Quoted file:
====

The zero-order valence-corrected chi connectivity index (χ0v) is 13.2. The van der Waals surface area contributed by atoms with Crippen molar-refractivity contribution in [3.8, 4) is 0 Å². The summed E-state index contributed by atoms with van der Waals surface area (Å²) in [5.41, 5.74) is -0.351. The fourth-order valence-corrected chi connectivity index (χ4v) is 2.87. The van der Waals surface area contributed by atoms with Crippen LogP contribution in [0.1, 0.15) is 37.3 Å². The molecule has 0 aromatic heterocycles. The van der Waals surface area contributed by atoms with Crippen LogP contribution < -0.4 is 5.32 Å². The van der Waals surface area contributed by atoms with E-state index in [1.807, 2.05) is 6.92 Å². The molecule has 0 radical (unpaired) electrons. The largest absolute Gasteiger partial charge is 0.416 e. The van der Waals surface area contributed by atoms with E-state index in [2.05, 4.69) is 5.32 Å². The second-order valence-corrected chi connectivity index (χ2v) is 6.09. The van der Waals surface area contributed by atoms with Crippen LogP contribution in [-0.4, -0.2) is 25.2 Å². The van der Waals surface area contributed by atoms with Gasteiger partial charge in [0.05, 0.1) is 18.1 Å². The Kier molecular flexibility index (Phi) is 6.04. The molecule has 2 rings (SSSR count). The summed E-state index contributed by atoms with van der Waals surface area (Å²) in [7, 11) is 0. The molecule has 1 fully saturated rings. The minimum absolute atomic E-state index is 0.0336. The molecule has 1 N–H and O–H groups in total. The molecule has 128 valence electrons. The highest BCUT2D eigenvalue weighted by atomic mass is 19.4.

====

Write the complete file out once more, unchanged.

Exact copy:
The zero-order valence-corrected chi connectivity index (χ0v) is 13.2. The van der Waals surface area contributed by atoms with Crippen molar-refractivity contribution in [3.8, 4) is 0 Å². The summed E-state index contributed by atoms with van der Waals surface area (Å²) in [5.41, 5.74) is -0.351. The fourth-order valence-corrected chi connectivity index (χ4v) is 2.87. The van der Waals surface area contributed by atoms with Crippen LogP contribution in [0.1, 0.15) is 37.3 Å². The molecule has 0 aromatic heterocycles. The van der Waals surface area contributed by atoms with Crippen LogP contribution < -0.4 is 5.32 Å². The van der Waals surface area contributed by atoms with E-state index in [1.807, 2.05) is 6.92 Å². The molecule has 0 radical (unpaired) electrons. The largest absolute Gasteiger partial charge is 0.416 e. The van der Waals surface area contributed by atoms with E-state index in [2.05, 4.69) is 5.32 Å². The second-order valence-corrected chi connectivity index (χ2v) is 6.09. The van der Waals surface area contributed by atoms with Crippen LogP contribution in [-0.4, -0.2) is 25.2 Å². The van der Waals surface area contributed by atoms with Gasteiger partial charge in [0.05, 0.1) is 18.1 Å². The Kier molecular flexibility index (Phi) is 6.04. The molecule has 2 rings (SSSR count). The summed E-state index contributed by atoms with van der Waals surface area (Å²) in [7, 11) is 0. The molecule has 1 fully saturated rings. The minimum absolute atomic E-state index is 0.0336. The molecule has 1 N–H and O–H groups in total. The molecule has 128 valence electrons. The highest BCUT2D eigenvalue weighted by atomic mass is 19.4.